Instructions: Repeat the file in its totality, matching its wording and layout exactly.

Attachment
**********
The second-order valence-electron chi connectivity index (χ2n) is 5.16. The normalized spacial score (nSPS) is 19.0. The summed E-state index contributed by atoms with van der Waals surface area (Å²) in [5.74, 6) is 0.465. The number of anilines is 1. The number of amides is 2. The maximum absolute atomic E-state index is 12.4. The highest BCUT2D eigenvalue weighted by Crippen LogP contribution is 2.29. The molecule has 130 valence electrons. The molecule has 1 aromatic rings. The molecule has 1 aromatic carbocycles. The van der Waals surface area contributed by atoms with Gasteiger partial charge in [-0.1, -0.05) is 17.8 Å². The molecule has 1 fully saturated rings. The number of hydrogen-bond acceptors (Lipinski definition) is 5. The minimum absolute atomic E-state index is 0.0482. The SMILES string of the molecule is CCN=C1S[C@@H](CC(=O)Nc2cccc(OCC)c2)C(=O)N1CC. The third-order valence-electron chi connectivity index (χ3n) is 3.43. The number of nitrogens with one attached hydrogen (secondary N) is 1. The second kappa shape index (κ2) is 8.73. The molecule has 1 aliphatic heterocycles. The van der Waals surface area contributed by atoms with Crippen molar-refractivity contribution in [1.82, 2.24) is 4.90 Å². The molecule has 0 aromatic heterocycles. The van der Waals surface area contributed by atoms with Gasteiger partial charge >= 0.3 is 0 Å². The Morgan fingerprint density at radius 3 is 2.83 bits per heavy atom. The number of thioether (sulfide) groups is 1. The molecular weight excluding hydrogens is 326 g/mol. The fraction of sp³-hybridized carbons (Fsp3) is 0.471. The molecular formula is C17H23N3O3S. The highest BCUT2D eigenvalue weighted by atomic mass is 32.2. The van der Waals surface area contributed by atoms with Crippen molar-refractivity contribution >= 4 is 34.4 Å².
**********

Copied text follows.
The second-order valence-electron chi connectivity index (χ2n) is 5.16. The normalized spacial score (nSPS) is 19.0. The summed E-state index contributed by atoms with van der Waals surface area (Å²) in [5.74, 6) is 0.465. The number of anilines is 1. The number of amides is 2. The maximum absolute atomic E-state index is 12.4. The highest BCUT2D eigenvalue weighted by Crippen LogP contribution is 2.29. The molecule has 130 valence electrons. The molecule has 1 aromatic rings. The molecule has 1 aromatic carbocycles. The van der Waals surface area contributed by atoms with Gasteiger partial charge in [-0.1, -0.05) is 17.8 Å². The molecule has 1 fully saturated rings. The number of hydrogen-bond acceptors (Lipinski definition) is 5. The minimum absolute atomic E-state index is 0.0482. The SMILES string of the molecule is CCN=C1S[C@@H](CC(=O)Nc2cccc(OCC)c2)C(=O)N1CC. The third-order valence-electron chi connectivity index (χ3n) is 3.43. The number of nitrogens with one attached hydrogen (secondary N) is 1. The second kappa shape index (κ2) is 8.73. The molecule has 1 aliphatic heterocycles. The van der Waals surface area contributed by atoms with Crippen molar-refractivity contribution in [1.82, 2.24) is 4.90 Å². The molecule has 0 aromatic heterocycles. The van der Waals surface area contributed by atoms with Gasteiger partial charge >= 0.3 is 0 Å². The Morgan fingerprint density at radius 3 is 2.83 bits per heavy atom. The number of thioether (sulfide) groups is 1. The molecular weight excluding hydrogens is 326 g/mol. The fraction of sp³-hybridized carbons (Fsp3) is 0.471. The molecular formula is C17H23N3O3S. The highest BCUT2D eigenvalue weighted by atomic mass is 32.2. The van der Waals surface area contributed by atoms with Crippen molar-refractivity contribution >= 4 is 34.4 Å².